October 8, 2013
I'm 30 years old, but writing this in autumn, I feel so much older than I did in the spring. I wrote a few months ago that my mother was sick. July saw her getting worse, and on the first day of August, she moved into Hospicare, a hospice facility in my hometown. She passed away in early September.
Hospicare is really an incredible place. It only has six beds, which means that with a nurse and an aide available at all times, the level of care is incredible. As with all good hospice care facilities, it focuses on the quality of life for the person dying, taking care to make his or her final weeks and days as pain- and anxiety-free as possible. It's also beautiful, with extensive grounds and gardens. There's an enormous kitchen, so families can come in and fix their own meals while they visit loved ones, and there are no set visiting hours, so people who want to stay with friends and family full time are able to do so.
There is no good way to watch your parent die. There is nothing that makes it comfortable or easy. But hospice care is better than most alternatives, and Hospicare in particular was incredible -- for Mom, and for us. And not just for the reasons I already listed. There was one other, major piece for us: Mom chose Hospicare.
In fact, Mom didn't just choose it. As a nurse herself, end-of-life care was her personal passion. She had actually worked at Hospicare for several years. She loved it there, and she knew firsthand what kind of care and kindness the residents received. When she decided to stop her chemo, Mom told us that was where she wanted to spend her final days. When she needed more care than our family could provide at home, she said it was time. Thankfully, within two days of making that decision, they had an open bed.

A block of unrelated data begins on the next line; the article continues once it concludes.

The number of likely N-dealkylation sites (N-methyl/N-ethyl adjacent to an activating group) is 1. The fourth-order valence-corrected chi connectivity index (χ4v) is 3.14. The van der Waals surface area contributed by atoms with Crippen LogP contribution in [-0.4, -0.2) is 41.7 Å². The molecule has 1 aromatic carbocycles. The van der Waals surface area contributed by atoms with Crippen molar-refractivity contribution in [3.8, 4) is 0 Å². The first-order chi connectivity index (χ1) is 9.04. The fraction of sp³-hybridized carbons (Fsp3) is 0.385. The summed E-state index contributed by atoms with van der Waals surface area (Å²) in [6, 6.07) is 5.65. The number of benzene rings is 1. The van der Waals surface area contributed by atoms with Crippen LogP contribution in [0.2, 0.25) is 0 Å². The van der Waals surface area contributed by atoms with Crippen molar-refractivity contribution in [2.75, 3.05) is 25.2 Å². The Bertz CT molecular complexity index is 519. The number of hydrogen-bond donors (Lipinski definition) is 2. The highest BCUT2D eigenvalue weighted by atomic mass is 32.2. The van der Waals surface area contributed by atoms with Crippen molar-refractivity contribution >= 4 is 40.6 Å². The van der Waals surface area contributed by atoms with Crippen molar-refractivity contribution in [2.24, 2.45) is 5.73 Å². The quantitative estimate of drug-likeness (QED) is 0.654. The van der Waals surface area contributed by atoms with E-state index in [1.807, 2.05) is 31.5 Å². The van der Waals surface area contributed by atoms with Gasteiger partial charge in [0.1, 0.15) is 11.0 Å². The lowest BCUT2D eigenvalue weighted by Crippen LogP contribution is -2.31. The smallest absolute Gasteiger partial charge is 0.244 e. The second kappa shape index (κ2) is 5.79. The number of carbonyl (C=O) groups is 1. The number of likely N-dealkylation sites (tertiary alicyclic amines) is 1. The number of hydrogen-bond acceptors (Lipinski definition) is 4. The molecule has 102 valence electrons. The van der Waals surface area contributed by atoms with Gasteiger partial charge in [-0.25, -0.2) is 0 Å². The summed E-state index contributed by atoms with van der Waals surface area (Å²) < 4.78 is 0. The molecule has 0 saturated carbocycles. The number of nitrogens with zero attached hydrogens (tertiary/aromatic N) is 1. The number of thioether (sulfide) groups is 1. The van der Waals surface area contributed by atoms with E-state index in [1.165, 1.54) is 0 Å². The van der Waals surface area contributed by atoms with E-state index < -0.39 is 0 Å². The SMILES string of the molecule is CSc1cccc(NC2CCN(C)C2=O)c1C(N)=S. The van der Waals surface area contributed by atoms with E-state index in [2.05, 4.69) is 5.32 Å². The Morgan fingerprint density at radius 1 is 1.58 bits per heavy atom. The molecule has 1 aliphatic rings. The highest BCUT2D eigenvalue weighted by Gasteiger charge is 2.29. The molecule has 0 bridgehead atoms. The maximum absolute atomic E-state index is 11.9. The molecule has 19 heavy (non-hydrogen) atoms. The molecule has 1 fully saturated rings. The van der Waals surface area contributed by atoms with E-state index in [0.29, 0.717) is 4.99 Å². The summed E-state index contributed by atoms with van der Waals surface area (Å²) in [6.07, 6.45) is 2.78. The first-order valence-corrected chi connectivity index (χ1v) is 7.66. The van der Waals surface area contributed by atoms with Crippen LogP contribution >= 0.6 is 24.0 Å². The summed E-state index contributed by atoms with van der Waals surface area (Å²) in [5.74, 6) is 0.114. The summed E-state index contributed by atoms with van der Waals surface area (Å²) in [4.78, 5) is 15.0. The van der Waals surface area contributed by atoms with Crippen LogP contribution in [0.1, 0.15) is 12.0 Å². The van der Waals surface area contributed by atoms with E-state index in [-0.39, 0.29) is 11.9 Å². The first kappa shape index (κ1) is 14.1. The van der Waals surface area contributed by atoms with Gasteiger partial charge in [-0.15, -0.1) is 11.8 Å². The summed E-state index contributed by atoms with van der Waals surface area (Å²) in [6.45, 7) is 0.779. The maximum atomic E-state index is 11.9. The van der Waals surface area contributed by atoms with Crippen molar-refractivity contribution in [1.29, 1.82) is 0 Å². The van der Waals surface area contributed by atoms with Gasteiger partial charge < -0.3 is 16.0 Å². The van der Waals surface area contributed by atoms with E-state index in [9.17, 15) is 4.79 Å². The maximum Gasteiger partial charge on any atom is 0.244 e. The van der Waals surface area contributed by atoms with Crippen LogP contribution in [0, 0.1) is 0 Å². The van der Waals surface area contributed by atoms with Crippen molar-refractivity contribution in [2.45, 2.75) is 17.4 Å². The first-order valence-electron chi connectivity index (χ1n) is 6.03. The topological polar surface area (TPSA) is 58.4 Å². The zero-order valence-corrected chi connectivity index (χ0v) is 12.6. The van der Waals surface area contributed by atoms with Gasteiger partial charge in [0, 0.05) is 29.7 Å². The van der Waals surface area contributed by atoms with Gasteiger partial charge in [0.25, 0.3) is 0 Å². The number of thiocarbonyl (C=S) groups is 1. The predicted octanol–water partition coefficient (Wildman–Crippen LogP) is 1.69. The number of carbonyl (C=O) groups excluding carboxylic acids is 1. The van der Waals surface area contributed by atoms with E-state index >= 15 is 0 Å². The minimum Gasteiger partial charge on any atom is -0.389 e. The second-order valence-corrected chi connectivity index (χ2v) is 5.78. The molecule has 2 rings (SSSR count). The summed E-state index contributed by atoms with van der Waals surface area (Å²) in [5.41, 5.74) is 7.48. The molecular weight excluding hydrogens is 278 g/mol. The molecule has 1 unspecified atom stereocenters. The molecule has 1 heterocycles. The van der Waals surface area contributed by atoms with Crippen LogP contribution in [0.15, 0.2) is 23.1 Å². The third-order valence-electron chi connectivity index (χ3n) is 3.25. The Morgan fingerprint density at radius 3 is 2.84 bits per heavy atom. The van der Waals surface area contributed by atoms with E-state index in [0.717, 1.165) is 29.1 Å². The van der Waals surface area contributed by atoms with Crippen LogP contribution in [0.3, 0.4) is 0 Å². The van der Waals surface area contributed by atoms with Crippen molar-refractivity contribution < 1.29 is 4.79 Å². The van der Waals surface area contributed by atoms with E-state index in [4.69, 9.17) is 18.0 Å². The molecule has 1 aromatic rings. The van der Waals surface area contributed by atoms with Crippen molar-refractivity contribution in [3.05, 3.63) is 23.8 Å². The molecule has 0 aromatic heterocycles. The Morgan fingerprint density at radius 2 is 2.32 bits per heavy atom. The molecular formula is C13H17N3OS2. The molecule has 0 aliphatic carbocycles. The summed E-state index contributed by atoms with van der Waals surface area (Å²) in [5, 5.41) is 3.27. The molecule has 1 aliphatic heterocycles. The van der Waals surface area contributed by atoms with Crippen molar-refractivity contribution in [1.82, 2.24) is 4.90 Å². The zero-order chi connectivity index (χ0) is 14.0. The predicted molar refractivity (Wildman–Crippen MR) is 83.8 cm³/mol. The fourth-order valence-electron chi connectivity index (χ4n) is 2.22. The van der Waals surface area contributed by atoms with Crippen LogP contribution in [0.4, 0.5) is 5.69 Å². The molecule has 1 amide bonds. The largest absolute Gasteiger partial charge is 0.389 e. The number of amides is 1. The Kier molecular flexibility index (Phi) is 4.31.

Like I said: There is no good way to watch your parent -- or friend, or loved one -- pass away. But it was an incredible comfort to know that Mom had been fully informed about her end-of-life options, that she chose Hospicare. We supported her decision, and when she passed away, it was in a beautiful place that she loved very much.
As you would probably expect, this brought up a lot of conversation with my father, too. I now know where he stands on end-of-life questions, not that he's planning on going anywhere for a while yet. (Except on a cross-country road trip next summer. He's only 78 years old; why not?) I can't say it's a fun conversation to have, but hey, awkward conversations are my specialty. And it's better to know.
Life expectancy is ever-increasing for people living with HIV, so this is not something I write about here as an HIV issue. It's a health care issue, and a family issue. A being human issue. Deciding what you want now can provide comfort later on, so I ask: Do you know what you want for your end-of-life experience?
Becky Allen is the site director for TheBody.com and TheBodyPRO.com.
Follow Becky on Twitter: @allreb.